9 o'clock Subway

October 8, 2010
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It was a typical New York City Monday morning. It was the first week of winter and the white snow blanketed the streets outside of Michael’s apartment. The streets were fairly calm, most likely because of the terrible weather that had swept over the entire northeastern United States the past weekend. Michael had just moved here from his hometown in Michigan to pursue his long-time dream of becoming a businessman at one of New York’s largest banks. He left behind his mom and dad, which was the hardest thing that he had to do, fully knowing that they would be separated by miles and the only time Michael would get to see them would be during the holidays. He still would call them every day to check up on them and to tell them how much he loved them, but Michael knew this was a sacrifice that he would have to make if he wanted to pursue his dreams. That was something that his parents had always taught him to do.
Seven o’clock. That was the time that he had woken up for the past six months. Michael got up, rolled over in his bed and looked at his alarm clock. His eyes widened like a child who just opened their first gift on Christmas when he looked at what those red digital numbers read. 7:31. He jumped out of bed in a panic. “I’m going to be late!” He thought. That was a word that didn’t exist in his vocabulary, being that he had never been late to anything in his long memory. It was 7:54 now and he had about 10 minutes to spare before he had to leave to catch the subway.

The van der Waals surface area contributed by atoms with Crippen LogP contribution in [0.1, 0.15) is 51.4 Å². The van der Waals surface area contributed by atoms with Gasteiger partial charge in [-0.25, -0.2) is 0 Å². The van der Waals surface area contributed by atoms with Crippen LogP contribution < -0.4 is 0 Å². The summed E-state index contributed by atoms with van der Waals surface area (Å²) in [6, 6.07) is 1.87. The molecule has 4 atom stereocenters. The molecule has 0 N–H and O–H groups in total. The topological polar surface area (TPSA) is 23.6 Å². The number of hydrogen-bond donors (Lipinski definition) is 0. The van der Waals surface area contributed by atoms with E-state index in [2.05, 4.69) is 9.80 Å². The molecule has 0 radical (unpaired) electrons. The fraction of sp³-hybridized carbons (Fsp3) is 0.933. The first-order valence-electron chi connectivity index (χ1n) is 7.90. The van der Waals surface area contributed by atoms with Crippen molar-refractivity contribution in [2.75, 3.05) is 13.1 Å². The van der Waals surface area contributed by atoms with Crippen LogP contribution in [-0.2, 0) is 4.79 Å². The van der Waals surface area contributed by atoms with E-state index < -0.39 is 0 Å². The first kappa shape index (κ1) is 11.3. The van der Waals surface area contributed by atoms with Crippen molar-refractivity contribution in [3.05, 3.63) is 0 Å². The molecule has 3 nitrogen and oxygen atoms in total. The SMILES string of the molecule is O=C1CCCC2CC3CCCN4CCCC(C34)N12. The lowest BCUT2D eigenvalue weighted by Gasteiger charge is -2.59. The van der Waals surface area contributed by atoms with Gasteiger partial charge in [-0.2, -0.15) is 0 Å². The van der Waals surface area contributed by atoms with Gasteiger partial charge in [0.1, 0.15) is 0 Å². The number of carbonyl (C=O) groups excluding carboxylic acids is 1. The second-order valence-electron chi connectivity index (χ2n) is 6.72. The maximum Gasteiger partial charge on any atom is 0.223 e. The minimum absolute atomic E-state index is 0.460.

As he exited the doorway of his room, he turned on the T.V. to watch the news, a habit that he had developed over the years. It was on CNN news as usual, the only channel he really watched with interest. There were numerous reports that scrolled across the bottom of the screen. His eyes moved along as he read about one in particular. It was about the dramatic increase of attempted attacks inside of New York subway stations. But Michael was in a rush to get downtown before the subway left at 8:45, so he didn’t pay attention to the news as he normally would. He just hit the power button, turned off the lights in his apartment and went out into the blistering cold and gloomy day that lay ahead of him.
As he rushed down the streets, he looked around at the city in awe, something that he seemed to do now every day. But he had no time to waste. As he looked down at his watch in read the time. 8:35. He had only ten more minutes before the subway would leave and he was still about twenty blocks away. He decided to call for a cab knowing that because of the fowl weather the streets would be fairly clear of traffic. He was so focused on making it on time that he lost sight of his surroundings. As he crept along he constantly counted down the minutes. 7, 6, 5. Almost there, he thought. 3, 2, 1. He jumped out of the cab, sprinted to the station, pulled out his ticket and said to the guard waiting at the entrance of the gate.
“One ticket for the 8:45 subway please.”